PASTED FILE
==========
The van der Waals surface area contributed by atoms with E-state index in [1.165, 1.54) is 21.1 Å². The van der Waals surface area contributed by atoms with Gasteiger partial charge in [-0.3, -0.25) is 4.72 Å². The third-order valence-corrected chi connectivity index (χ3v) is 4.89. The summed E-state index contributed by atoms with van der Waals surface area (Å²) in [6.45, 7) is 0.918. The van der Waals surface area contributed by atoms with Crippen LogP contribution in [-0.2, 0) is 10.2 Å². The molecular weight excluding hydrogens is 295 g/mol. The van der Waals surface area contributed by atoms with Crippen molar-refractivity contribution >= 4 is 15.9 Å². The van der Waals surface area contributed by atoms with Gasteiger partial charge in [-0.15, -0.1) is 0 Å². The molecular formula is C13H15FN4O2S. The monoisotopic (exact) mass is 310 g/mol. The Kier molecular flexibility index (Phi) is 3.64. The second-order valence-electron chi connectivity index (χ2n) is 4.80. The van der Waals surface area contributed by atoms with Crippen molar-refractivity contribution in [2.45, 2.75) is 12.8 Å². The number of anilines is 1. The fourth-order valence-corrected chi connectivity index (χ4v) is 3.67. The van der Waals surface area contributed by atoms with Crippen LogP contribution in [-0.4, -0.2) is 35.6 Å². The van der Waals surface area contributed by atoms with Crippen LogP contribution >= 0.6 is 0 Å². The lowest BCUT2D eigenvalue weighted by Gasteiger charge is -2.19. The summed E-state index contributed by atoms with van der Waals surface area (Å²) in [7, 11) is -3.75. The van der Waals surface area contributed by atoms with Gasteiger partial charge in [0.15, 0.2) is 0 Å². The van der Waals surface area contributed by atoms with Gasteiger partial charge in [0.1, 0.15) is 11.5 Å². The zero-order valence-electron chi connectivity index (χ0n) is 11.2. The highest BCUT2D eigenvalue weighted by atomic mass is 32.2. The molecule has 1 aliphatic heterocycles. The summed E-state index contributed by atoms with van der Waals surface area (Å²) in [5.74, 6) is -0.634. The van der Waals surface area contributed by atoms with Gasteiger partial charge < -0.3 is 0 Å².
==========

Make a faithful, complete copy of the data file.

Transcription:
The van der Waals surface area contributed by atoms with E-state index in [1.165, 1.54) is 21.1 Å². The van der Waals surface area contributed by atoms with Gasteiger partial charge in [-0.3, -0.25) is 4.72 Å². The third-order valence-corrected chi connectivity index (χ3v) is 4.89. The summed E-state index contributed by atoms with van der Waals surface area (Å²) in [6.45, 7) is 0.918. The van der Waals surface area contributed by atoms with Crippen LogP contribution in [-0.2, 0) is 10.2 Å². The molecular weight excluding hydrogens is 295 g/mol. The van der Waals surface area contributed by atoms with Crippen molar-refractivity contribution >= 4 is 15.9 Å². The van der Waals surface area contributed by atoms with Gasteiger partial charge in [-0.15, -0.1) is 0 Å². The molecular formula is C13H15FN4O2S. The monoisotopic (exact) mass is 310 g/mol. The Kier molecular flexibility index (Phi) is 3.64. The second-order valence-electron chi connectivity index (χ2n) is 4.80. The van der Waals surface area contributed by atoms with Crippen molar-refractivity contribution in [2.45, 2.75) is 12.8 Å². The number of anilines is 1. The fourth-order valence-corrected chi connectivity index (χ4v) is 3.67. The van der Waals surface area contributed by atoms with Crippen LogP contribution in [-0.4, -0.2) is 35.6 Å². The van der Waals surface area contributed by atoms with Crippen LogP contribution >= 0.6 is 0 Å². The lowest BCUT2D eigenvalue weighted by Gasteiger charge is -2.19. The summed E-state index contributed by atoms with van der Waals surface area (Å²) in [7, 11) is -3.75. The van der Waals surface area contributed by atoms with Gasteiger partial charge in [0.15, 0.2) is 0 Å². The van der Waals surface area contributed by atoms with Gasteiger partial charge in [0.1, 0.15) is 11.5 Å². The zero-order valence-electron chi connectivity index (χ0n) is 11.2. The highest BCUT2D eigenvalue weighted by atomic mass is 32.2. The molecule has 1 aliphatic heterocycles. The summed E-state index contributed by atoms with van der Waals surface area (Å²) in [5.74, 6) is -0.634. The van der Waals surface area contributed by atoms with Gasteiger partial charge < -0.3 is 0 Å².